Motivated by the above analysis, this paper schedules a novel adaptive fuzzy distributed cooperative tracking control approach for a class of uncertain nonlinear MASs with state time-varying delays and constraints. The main contributions of the paper are as follows:(1)Contrasting with the existing literature on time delays in [32, 33], time delays in the case of time variation are further investigated. The most important one is to overcome the failure of the decomposition theorem in nonstrict feedback. Meanwhile, state time-varying constraints are introduced into distributed time delayed MASs since the state time-varying delays and constraints further increase the difficulty of controller design, which is an enormous challenge.(2)Distinguished from BLFs, the constraints construct by a nonlinear coordinate transformation in [43] that directly constrain on states, which are applicable to avoid complex feasibility analysis of virtual controllers. The constructed appropriate piecewise functions can effectively avoid the rapid growth and uncontrollability of the control rate and accelerate the convergence when the synchronization error is infinitely close to the origin.

The proposed strategy is aimed at the study of the time-varying state of the agents, which has great realistic significance and further enriches the exploration of the uncertain nonlinear MASs.

The organization of the article is as follows: the presentation and problem of the systems are described in Section 2; the adaptive fuzzy distributed cooperative control design is provided in Section 3; simulation is given in Section 4; and the conclusion is given in Section 5.

2. Systems Presentation and Problem Description

2.1. Systems Description and Problem Presentation

Consider a class of uncertain nonlinear distributed consensus systems with time-varying delay and the dynamic is described aswhere represents the state vector of agent, , and is the number of agents; and : are unknown nonlinear continuous vector functions; represents the uncertain time-varying delay; and is the control input vector.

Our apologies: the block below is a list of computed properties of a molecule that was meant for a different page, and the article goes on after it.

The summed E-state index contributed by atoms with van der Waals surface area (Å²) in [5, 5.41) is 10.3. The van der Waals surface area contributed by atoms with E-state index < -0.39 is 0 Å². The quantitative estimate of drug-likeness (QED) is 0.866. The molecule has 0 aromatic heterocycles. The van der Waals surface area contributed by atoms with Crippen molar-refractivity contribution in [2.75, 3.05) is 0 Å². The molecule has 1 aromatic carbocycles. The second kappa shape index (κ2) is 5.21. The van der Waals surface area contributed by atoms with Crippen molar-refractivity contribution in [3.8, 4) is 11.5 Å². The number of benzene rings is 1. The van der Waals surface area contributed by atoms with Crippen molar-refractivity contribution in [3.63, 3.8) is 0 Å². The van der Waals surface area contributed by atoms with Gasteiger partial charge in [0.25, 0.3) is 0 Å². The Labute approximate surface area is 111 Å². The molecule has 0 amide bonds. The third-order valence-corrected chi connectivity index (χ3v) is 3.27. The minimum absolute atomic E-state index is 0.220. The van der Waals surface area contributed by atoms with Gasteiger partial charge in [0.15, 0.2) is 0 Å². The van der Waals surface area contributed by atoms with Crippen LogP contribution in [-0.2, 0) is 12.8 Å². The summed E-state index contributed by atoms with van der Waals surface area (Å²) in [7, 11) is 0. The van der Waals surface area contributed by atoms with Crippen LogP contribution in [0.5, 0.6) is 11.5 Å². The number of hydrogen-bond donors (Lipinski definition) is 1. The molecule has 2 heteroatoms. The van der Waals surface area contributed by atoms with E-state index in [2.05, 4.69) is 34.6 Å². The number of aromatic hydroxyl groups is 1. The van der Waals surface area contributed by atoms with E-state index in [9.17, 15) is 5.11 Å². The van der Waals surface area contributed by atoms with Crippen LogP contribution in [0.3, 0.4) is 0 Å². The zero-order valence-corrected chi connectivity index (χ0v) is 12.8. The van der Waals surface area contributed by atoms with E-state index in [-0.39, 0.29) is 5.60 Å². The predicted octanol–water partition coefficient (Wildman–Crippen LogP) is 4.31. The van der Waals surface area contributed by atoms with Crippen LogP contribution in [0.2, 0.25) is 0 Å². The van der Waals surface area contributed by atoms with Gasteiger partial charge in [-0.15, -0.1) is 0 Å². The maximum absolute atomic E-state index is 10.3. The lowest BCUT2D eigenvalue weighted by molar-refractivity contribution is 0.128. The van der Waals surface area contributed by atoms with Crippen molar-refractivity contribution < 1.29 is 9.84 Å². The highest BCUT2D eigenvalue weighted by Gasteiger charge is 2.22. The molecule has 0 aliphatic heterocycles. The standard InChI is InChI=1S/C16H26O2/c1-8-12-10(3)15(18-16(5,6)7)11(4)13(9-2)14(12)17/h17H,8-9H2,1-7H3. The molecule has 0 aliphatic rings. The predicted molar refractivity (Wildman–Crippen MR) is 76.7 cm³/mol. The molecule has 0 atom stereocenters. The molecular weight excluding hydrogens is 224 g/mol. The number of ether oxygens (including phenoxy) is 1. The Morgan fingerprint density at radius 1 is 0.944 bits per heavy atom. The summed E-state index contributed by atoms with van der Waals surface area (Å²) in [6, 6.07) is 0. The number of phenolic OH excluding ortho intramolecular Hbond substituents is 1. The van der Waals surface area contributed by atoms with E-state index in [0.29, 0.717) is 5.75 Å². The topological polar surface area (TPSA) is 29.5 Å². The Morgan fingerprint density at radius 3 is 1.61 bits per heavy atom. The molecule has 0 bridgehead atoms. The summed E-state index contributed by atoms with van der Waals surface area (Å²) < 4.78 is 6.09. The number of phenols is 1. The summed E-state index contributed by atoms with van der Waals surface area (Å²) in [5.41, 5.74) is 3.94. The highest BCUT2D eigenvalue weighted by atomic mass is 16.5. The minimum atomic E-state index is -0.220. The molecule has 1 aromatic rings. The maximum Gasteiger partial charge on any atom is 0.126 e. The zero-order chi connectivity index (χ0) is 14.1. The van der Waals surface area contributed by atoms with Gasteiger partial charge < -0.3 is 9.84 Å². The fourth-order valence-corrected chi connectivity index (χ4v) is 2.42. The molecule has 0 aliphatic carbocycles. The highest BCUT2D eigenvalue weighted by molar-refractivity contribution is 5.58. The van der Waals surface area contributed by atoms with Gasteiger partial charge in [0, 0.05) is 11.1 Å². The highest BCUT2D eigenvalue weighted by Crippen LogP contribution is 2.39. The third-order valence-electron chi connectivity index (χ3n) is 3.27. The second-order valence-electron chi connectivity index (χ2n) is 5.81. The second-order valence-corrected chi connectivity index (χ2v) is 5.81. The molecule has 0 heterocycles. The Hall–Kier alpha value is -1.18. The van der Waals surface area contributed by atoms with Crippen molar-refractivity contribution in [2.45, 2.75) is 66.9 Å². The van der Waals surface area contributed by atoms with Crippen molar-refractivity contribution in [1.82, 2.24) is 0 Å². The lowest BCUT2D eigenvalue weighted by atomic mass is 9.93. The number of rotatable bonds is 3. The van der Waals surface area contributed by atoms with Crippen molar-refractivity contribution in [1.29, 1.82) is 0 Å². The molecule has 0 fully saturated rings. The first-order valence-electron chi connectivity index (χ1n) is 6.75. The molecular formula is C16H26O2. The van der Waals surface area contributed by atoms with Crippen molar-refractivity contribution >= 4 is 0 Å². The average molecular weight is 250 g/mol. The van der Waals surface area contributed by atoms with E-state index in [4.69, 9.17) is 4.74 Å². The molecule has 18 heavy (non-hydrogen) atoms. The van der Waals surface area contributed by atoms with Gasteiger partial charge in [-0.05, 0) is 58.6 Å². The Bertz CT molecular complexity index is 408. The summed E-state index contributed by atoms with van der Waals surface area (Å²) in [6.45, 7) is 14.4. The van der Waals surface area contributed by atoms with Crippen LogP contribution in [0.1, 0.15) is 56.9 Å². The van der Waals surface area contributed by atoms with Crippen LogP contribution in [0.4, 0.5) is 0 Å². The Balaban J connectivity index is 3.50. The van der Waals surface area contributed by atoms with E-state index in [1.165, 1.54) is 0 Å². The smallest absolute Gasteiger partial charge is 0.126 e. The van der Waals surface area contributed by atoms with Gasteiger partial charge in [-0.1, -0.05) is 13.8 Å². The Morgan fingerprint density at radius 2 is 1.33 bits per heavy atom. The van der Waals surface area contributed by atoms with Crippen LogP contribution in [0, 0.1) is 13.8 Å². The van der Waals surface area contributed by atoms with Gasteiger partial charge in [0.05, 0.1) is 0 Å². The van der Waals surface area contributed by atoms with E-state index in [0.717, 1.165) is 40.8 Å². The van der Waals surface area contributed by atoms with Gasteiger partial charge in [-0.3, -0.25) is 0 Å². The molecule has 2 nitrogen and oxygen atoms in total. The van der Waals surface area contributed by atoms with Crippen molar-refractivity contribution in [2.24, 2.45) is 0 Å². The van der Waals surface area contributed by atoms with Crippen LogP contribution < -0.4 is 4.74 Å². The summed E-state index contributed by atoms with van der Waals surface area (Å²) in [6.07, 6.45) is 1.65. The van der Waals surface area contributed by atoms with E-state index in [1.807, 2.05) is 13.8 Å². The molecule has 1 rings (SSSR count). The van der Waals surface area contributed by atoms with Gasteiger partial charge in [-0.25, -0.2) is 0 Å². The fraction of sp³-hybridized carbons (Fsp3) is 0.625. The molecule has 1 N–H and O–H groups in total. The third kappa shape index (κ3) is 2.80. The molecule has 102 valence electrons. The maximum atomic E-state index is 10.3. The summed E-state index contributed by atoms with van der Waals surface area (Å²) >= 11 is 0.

Assumption 1. the unknown smooth nonlinear time delayed function , satisfieswhere is the known positive smooth function.

Remark 1. The unknown time-varying delays function contains the time-varying delayed state. The separation technique is used to decompose the unknown with all the time-varying delays into positive continuous functions in order to compensate for the time delays by LKFs in [45].

Assumption 2. The unknown time-varying should satisfy the following: (1) the is bounded by a known constant and and (2) the continuous should be uniformly bounded by a known constant and in [33, 45, 46].
The desired reference leader signal is described by the following dynamic function:where is the state of reference leader and is a bounded smooth vector function.
The time-varying state constraint is considered, and the constraint boundary of agent meets requirements as follows:where represents the state of the agent; ; is a user-defined time-varying bound function in state; and . The initial value should satisfy .
The requirement of (4) can be satisfied by choosing a nonlinear coordinate transformation as follows:where is a constructed state transition that converts the original bounded within into a nonconstrained state, .
Then, (5) satisfiesTake the derivative of as follows: where and
The state of the leader in (3) can be transformed by the same form of (5); it can be expressed aswhere is a state transition to transform the constrained within into an unconstrained state, . Then, (8) satisfiesTake the derivative of (8) as follows:where and